In a recent judgment of October 2017, a Division Bench of
the Madras High Court in Lifestyle Equities CV v QDSeatoman
Designs Pvt. Ltd & Ors has held that IP issues could
be subject to arbitration. The fundamental point at dispute was
whether and to what extent are IP related rights arbitrable
given that they tend to have effect in rem.
The case concerned a commercial agreement between the
parties, whereby QDSeatoman Designs Pvt Ltd, and Quintessential
Designs India Pvt Ltd (collectively referred to as "QDS") were
engaged by Lifestyle Equities for certain creative services,
relating to apparel and garments. This obviously covered IP.
This agreement contained an arbitration clause. Certain
disputes arose between the parties, though the judgment is not
entirely clear on the exact details and circumstances.
Lifestyle Equities invoked the arbitration clause in the
matter whereas QDS opposed the same on the ground that the
disputes involve IP issues and thus, non-arbitrable. Instead,
QDS wanted the Court to permit the filing of a civil suit.
In its judgment dated October 13 2017, the Court held that
the issue boiled down to whether the issues being raised would
result in a judgment / award in rem or in
personam; the former is not arbitrable, but the latter is.
According to the Court, the distinction between a right in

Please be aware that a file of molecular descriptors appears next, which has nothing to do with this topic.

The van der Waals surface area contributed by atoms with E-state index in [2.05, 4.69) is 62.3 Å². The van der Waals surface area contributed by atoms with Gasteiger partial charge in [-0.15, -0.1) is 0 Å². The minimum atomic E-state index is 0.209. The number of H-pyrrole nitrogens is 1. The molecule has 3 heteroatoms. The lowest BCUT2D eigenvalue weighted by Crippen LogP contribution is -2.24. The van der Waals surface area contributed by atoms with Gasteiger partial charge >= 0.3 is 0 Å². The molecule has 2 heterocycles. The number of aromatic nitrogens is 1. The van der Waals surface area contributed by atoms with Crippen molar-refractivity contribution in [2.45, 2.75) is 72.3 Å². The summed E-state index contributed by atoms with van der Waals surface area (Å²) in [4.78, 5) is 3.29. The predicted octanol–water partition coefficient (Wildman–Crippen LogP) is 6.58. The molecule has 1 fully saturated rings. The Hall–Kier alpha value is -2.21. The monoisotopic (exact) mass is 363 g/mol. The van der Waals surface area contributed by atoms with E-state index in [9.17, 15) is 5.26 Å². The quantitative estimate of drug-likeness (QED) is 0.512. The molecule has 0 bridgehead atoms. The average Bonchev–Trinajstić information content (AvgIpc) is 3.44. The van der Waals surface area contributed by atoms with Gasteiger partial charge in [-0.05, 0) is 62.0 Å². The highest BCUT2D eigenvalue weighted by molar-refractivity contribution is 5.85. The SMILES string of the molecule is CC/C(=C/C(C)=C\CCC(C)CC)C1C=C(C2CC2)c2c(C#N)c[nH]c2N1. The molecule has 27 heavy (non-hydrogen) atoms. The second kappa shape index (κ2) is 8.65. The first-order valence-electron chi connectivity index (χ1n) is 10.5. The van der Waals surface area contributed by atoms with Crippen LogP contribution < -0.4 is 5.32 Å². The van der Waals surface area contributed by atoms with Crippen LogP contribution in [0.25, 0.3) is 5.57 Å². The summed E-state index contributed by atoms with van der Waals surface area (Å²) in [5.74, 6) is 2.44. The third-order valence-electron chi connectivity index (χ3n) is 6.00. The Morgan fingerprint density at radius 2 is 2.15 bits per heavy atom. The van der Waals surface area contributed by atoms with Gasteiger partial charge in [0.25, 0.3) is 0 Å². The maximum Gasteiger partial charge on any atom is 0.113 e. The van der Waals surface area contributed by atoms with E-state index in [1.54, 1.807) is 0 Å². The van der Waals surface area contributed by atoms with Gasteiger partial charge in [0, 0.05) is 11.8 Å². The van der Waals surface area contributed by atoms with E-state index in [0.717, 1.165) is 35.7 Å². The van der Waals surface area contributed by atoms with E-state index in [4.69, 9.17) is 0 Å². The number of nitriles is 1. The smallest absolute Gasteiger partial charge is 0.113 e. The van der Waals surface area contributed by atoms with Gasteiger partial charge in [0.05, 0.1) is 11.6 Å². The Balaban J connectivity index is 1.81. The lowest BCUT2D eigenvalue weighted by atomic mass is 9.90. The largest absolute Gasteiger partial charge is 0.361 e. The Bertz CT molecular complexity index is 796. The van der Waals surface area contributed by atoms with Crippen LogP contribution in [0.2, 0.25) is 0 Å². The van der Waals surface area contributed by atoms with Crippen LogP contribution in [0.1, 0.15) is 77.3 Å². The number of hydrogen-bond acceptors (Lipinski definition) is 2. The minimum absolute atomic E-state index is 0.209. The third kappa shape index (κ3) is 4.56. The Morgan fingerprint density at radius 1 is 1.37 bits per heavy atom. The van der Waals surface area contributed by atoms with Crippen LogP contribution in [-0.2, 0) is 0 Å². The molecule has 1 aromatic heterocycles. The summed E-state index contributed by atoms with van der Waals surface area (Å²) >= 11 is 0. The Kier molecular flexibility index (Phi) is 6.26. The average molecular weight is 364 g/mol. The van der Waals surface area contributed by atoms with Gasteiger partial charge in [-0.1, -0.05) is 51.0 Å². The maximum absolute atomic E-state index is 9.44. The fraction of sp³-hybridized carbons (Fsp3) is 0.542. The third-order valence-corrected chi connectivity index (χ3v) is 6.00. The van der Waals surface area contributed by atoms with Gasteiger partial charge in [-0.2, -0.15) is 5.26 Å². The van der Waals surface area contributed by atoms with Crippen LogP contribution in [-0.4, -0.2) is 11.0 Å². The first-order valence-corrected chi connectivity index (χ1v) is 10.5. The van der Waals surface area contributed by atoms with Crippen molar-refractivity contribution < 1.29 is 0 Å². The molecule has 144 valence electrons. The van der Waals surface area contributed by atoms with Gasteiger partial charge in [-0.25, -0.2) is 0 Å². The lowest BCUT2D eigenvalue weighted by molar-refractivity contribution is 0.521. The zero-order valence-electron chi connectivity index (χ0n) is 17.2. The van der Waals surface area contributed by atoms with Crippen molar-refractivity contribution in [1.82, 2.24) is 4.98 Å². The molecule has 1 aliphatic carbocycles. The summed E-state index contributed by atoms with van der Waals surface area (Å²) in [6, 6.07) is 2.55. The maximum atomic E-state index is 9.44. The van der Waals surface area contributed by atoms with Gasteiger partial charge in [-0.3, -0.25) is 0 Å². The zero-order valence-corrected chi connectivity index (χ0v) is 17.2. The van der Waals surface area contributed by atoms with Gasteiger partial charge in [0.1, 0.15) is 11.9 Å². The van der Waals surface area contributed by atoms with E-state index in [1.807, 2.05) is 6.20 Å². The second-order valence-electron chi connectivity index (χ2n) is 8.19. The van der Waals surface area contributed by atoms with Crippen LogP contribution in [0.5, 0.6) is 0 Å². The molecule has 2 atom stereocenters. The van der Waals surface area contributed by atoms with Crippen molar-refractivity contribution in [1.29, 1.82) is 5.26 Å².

rem and a right in personam is very old and
well-defined one – a judgment in personam
refers to a judgment against a person, whereas a
judgment in rem refers to a judgment against a
thing, right or status or condition of property. In the
context of IP, the Court held that a patent licence issue
may be arbitrable, but validity of the underlying patent may
not be arbitrable.
On facts, the Division Bench agreed with the opinion of the
Learned Single Judge, which was under appeal, that the
fundamental dispute between the parties related to who had the
better right of usage vis-a-vis the other and that this was
clearly an issue in personam.
Even though the Hon'ble Court concluded that the dispute
between the parties was arbitrable, the Arbitral Tribunal so
constituted nevertheless had the jurisdiction to decide its own
competence and thus, the final decision on the issue would have
to be that of the Arbitral Tribunal.
Lakshmi Kumaran & Sridharan
B6/10 Safdarjung Enclave
New Delhi 110029, India
Tel: +91 11 41299800
Fax:91 11 41299899